WITH baby Liam's soiled nappy held at arm's length, Mrs Murphy sees that the black bin is full. She lifts the lid of the green bin instead and drops the smelly article inside.
Three weeks later the nappy has made it to China where, plastered to the side of a 23-tonne shipment of recycled Irish paper, it has caught the eye of a port official. He wrinkles his nose, shakes his head and points to sea.
Formerly worth €2,500, the entire shipment has now become a worthless liability, costing the Irish waste company which has paid to ship it here a wasted 20,000-mile round trip and the additional price of its fare home. It happens all the time.
Despite regular bad press, Ireland's waste and recycling operators have had to take a lot of crap of late -- increasingly to China and back.
Contamination in green bins (nappies are the most common offenders) has surged by 500pc in the last three years. Panda estimates current levels at 32pc compared with 6pc in 2009 -- forcing the waste sector to upgrade its systems to cope with the increased weeding.
"We recently got a dead dog from a domestic green bin," says John Dunne of Panda. "We've had two-litre milk containers filled with used cooking oil, the whole works. People are more financially strapped so they're more likely to use the free recycle bin to deliberately dispose of products illegally."
Since 2010 the waste industry has been hit with increased costs such as truck diesel, electricity, landfill rates and government red tape; while fees remain largely static and earning from recycled paper and plastic have fallen. This perfect storm has caused the sector's first big cleanout at the top.
Two of the country's best known waste companies -- Mr Binman and Greenstar, the country's largest operator -- have gone into receivership in the last 12 months and many in the sector believe at least one other key company is set to make it three.
Traditionally, oil and plastic prices hedged one another for an industry that spends on fuel for trucks but earns on recycled plastic. However, this year recycled plastic prices are down 10pc while diesel has risen by 40pc since 2009. Export difficulties are also looming.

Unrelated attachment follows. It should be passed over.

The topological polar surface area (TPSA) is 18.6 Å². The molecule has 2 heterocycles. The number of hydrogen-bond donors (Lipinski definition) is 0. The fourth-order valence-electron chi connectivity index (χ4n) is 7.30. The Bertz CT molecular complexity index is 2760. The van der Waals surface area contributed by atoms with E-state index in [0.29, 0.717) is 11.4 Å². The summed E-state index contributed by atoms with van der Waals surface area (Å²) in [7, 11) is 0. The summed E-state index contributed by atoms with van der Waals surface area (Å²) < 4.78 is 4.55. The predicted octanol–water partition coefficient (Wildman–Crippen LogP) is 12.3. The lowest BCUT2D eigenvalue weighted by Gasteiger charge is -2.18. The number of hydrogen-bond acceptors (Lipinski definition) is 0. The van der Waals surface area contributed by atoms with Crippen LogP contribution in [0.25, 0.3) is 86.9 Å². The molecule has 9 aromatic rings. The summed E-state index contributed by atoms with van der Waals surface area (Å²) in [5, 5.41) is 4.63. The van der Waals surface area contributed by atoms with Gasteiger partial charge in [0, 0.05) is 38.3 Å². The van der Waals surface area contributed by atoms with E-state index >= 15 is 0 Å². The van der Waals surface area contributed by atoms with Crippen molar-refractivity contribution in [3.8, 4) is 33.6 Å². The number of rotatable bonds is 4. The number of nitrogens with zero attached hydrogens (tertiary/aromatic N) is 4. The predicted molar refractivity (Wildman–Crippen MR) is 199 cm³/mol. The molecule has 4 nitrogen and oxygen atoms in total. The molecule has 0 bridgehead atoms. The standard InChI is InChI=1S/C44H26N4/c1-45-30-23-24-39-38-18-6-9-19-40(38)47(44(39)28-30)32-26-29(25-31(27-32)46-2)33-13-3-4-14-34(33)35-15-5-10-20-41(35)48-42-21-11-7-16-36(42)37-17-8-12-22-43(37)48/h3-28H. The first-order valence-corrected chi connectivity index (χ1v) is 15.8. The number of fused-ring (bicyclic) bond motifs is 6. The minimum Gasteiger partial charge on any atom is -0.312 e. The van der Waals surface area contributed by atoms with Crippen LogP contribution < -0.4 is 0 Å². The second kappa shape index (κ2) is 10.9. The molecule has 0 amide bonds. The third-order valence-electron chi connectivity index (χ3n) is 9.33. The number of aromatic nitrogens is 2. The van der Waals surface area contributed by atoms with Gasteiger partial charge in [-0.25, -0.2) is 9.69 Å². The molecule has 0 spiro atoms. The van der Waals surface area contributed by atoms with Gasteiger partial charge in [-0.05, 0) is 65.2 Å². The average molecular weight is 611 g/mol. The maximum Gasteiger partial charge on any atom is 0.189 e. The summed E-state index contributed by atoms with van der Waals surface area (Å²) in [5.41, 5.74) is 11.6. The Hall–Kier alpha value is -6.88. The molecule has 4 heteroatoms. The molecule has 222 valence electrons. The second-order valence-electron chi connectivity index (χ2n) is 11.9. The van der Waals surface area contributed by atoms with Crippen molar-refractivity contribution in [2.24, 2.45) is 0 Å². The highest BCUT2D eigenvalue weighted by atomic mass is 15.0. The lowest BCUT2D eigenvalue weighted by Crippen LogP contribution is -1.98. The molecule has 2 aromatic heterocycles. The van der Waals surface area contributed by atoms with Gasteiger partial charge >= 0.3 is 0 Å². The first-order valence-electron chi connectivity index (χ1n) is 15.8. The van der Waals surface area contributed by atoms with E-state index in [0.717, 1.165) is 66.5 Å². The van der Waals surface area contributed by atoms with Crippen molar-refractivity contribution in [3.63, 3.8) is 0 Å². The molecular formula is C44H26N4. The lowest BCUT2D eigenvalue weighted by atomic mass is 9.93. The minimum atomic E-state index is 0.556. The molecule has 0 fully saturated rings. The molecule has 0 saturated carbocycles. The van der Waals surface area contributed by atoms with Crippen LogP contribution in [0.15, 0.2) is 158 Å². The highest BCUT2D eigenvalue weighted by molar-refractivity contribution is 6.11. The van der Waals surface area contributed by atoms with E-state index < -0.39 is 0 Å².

Increasing impurities in European recyclables recently caused China, the world's largest paper millers -- and the destination for most of Ireland's paper waste -- to launch a massive clampdown across its ports from summer, sending hundreds of container loads of paper back to Europe. In the last year, the price of recycled paper -- formerly a big earner for Irish recycle companies -- has fallen in value by 50pc. Paper comprises 60pc of the average green bin content and must otherwise go into landfill.
Then there's the soaring cost of landfill, cited as key concerns by both Oxigen and the City Bin Co. These have doubled in a year sparked by EU and government policy via levies. The EPA levy has risen from €35 a tonne to €55 earlier this year, more recently to €65 and is set to go to €75.
"Landfill tax has seen increases of 116pc in the last 13 months. While it is good news from an environmental point of view, it has also been a tipping point for the sector, says Niall Killilea of the Citybin Co.
The pace of technology and process improvement is another reason why the notorious and contentious giant incineration plant planned for Poolbeg is now out of date -- even before it has been built.
Most big players have welcomed the Department of Environment's summer U-turn which canned former stated government plans to give local authorities the power to award and control waste contracts individually. Now private companies will continue to compete cheek by jowl for every doorstep in a fragmented but competitive approach to Ireland's waste issues.
Improving technology to streamline processes will also help. Panda is now working on "speed camera" technology to photograph the spilling contents of each and every bin. If you throw a nappy in the green bin, you'll get a snapshot in the post and a bill for its proper disposable. Cheaper by far, then sailing it to China.